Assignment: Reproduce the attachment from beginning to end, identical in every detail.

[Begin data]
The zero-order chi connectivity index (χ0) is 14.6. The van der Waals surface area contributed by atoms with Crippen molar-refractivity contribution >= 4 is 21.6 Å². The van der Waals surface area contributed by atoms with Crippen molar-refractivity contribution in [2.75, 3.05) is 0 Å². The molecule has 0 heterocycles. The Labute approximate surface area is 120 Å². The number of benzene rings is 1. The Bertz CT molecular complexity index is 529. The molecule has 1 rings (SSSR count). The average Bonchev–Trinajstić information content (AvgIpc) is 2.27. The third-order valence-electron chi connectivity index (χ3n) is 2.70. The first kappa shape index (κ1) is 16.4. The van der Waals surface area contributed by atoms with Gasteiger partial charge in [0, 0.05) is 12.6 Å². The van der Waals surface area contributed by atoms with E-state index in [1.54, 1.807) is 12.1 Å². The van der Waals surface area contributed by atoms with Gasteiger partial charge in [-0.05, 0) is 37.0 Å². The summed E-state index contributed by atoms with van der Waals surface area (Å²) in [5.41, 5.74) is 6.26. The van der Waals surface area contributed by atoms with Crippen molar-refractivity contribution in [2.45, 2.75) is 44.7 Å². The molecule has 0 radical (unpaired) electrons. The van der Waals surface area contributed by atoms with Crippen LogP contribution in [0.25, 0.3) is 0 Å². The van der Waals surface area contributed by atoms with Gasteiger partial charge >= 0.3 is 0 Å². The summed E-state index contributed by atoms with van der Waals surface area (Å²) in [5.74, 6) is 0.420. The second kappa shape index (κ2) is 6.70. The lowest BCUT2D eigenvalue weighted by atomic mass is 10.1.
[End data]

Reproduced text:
The zero-order chi connectivity index (χ0) is 14.6. The van der Waals surface area contributed by atoms with Crippen molar-refractivity contribution >= 4 is 21.6 Å². The van der Waals surface area contributed by atoms with Crippen molar-refractivity contribution in [2.75, 3.05) is 0 Å². The molecule has 0 heterocycles. The Labute approximate surface area is 120 Å². The number of benzene rings is 1. The Bertz CT molecular complexity index is 529. The molecule has 1 rings (SSSR count). The average Bonchev–Trinajstić information content (AvgIpc) is 2.27. The third-order valence-electron chi connectivity index (χ3n) is 2.70. The first kappa shape index (κ1) is 16.4. The van der Waals surface area contributed by atoms with Gasteiger partial charge in [0, 0.05) is 12.6 Å². The van der Waals surface area contributed by atoms with E-state index in [1.54, 1.807) is 12.1 Å². The van der Waals surface area contributed by atoms with Gasteiger partial charge in [-0.05, 0) is 37.0 Å². The summed E-state index contributed by atoms with van der Waals surface area (Å²) in [5.41, 5.74) is 6.26. The van der Waals surface area contributed by atoms with Crippen molar-refractivity contribution in [2.45, 2.75) is 44.7 Å². The molecule has 0 radical (unpaired) electrons. The van der Waals surface area contributed by atoms with Crippen LogP contribution in [0.25, 0.3) is 0 Å². The van der Waals surface area contributed by atoms with Gasteiger partial charge >= 0.3 is 0 Å². The summed E-state index contributed by atoms with van der Waals surface area (Å²) in [5.74, 6) is 0.420. The second kappa shape index (κ2) is 6.70. The lowest BCUT2D eigenvalue weighted by atomic mass is 10.1.